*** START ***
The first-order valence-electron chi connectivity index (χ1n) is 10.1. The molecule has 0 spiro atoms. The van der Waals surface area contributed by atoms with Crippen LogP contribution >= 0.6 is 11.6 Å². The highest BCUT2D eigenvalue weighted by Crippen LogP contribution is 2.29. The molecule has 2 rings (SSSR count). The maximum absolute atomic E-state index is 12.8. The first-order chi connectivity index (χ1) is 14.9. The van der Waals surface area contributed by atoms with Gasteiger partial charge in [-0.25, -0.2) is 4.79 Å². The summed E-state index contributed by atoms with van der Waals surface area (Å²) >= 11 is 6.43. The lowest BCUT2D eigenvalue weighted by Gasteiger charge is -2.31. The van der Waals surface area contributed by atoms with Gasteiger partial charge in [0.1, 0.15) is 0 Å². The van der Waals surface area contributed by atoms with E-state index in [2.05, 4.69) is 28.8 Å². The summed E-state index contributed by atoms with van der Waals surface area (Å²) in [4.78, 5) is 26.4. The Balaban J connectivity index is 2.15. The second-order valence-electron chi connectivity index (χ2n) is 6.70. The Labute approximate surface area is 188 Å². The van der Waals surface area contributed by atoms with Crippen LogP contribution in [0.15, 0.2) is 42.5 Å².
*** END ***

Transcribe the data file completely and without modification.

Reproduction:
The first-order valence-electron chi connectivity index (χ1n) is 10.1. The molecule has 0 spiro atoms. The van der Waals surface area contributed by atoms with Crippen LogP contribution >= 0.6 is 11.6 Å². The highest BCUT2D eigenvalue weighted by Crippen LogP contribution is 2.29. The molecule has 2 rings (SSSR count). The maximum absolute atomic E-state index is 12.8. The first-order chi connectivity index (χ1) is 14.9. The van der Waals surface area contributed by atoms with Gasteiger partial charge in [-0.25, -0.2) is 4.79 Å². The summed E-state index contributed by atoms with van der Waals surface area (Å²) >= 11 is 6.43. The lowest BCUT2D eigenvalue weighted by Gasteiger charge is -2.31. The van der Waals surface area contributed by atoms with Gasteiger partial charge in [0.1, 0.15) is 0 Å². The van der Waals surface area contributed by atoms with E-state index in [2.05, 4.69) is 28.8 Å². The summed E-state index contributed by atoms with van der Waals surface area (Å²) in [4.78, 5) is 26.4. The Balaban J connectivity index is 2.15. The second-order valence-electron chi connectivity index (χ2n) is 6.70. The Labute approximate surface area is 188 Å². The van der Waals surface area contributed by atoms with Crippen LogP contribution in [0.15, 0.2) is 42.5 Å².